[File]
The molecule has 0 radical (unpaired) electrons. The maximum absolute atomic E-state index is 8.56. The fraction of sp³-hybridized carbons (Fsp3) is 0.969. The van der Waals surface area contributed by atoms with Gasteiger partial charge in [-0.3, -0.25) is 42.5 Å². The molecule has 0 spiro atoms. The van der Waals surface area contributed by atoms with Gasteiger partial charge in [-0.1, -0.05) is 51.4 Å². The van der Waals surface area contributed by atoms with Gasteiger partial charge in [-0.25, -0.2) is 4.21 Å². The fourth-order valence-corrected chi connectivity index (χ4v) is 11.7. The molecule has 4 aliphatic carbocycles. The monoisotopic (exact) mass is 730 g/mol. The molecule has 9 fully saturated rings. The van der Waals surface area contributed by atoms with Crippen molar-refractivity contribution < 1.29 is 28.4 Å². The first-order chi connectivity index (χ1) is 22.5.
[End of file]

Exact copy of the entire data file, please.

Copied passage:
The molecule has 0 radical (unpaired) electrons. The maximum absolute atomic E-state index is 8.56. The fraction of sp³-hybridized carbons (Fsp3) is 0.969. The van der Waals surface area contributed by atoms with Gasteiger partial charge in [-0.3, -0.25) is 42.5 Å². The molecule has 0 spiro atoms. The van der Waals surface area contributed by atoms with Gasteiger partial charge in [-0.1, -0.05) is 51.4 Å². The van der Waals surface area contributed by atoms with Gasteiger partial charge in [-0.25, -0.2) is 4.21 Å². The fourth-order valence-corrected chi connectivity index (χ4v) is 11.7. The molecule has 4 aliphatic carbocycles. The monoisotopic (exact) mass is 730 g/mol. The molecule has 9 fully saturated rings. The van der Waals surface area contributed by atoms with Crippen molar-refractivity contribution < 1.29 is 28.4 Å². The first-order chi connectivity index (χ1) is 22.5.